[the tiffany borough]

Topic: Around Town

Jenny and I moved to Brooklyn because we had friends there, but what really clinched Carroll Gardens for us was the asiago on the cheese plate from Paninoteca — not to mention their panino with hardwood smoked bacon, tomato, red onion mayonnaise and arugula.

I have been saying for years that northwest Brooklyn has the best restaurants in the world, and now New York Magazine agrees with me. Or at least they agree that Brooklyn has developed a whole cultural milieu in the last few years, which they profile in their Brooklyn Style issue, and food plays a big part.

Beyond the classic red-sauce Italian, pizza and delis, and beyond the endless variety of low-cost immigrant eats, Brooklyn has developed a new high style, based on a couple of Manhattan haute cuisine restaurants and ultimately rooted in Alice Waters’s Chez Panisse revolution. New York calls it the New Brooklyn Cuisine, or NBC for short, and lists their top 15 favorite purveyors of the stuff.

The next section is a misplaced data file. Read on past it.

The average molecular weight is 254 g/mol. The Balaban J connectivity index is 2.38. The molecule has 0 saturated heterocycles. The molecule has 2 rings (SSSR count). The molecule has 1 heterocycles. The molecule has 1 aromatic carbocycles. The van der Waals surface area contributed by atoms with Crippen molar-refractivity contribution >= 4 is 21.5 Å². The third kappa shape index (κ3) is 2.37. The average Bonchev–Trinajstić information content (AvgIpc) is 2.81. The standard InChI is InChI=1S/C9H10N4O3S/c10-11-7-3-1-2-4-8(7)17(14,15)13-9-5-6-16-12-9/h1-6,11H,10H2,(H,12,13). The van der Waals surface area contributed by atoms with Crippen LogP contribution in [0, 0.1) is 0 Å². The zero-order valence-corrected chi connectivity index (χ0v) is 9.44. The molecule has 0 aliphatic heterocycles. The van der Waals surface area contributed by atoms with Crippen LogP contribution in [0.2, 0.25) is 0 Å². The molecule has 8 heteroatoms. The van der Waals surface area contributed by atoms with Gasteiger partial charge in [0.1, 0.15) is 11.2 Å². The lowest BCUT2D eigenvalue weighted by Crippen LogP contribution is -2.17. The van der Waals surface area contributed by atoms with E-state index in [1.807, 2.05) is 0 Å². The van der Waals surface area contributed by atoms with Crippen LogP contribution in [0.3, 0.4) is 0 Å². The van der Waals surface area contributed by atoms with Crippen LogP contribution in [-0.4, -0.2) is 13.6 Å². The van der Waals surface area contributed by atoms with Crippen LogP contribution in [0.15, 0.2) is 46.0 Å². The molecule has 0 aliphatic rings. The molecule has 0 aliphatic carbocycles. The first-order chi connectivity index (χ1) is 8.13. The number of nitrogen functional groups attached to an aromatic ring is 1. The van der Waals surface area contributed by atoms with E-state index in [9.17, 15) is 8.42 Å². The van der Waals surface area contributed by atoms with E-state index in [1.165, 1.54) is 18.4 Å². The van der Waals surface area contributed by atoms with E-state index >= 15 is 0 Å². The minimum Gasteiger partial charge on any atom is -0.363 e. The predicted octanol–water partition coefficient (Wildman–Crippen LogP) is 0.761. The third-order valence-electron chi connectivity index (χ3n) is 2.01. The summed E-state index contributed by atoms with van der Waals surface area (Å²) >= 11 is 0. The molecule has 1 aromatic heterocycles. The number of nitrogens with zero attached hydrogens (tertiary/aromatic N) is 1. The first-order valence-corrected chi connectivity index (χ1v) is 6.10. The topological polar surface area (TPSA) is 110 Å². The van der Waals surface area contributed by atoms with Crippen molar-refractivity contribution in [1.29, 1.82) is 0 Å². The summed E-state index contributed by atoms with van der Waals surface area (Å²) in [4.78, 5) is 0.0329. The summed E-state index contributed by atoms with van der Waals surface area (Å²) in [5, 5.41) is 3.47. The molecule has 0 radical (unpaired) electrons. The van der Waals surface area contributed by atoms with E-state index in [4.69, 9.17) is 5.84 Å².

The fine Frankies 457 Spuntino, just up the street from us, takes second place. We’ve eaten there a couple of times, but it can be hard to get a table on weekends. At number 5 is The Grocery, where Jenny and I had the tasting menu and agree that it was one of the finest dining experiences of our lives. Convivium Osteria, in Park Slope, takes eighth place for its rustic Italian fare; it’s where I first tried rabbit. And in 12th place is Chestnut, another Smith Street establishment where the food is always fresh and creative.

As for the others, I haven’t tried them. Yet. And the list leaves out plenty of other contenders, like the sophisticated Crave. But it makes its point: these days, Brooklyn is a delicious and even inspiring place to eat.

Update: Brooklyn food is about to get better. According to Curbed, the owners of Fairway say the Red Hook store is all set to open within a week to ten days after city inspectors approve the place. So it’s coming soon! Yay!

Also published on Medium.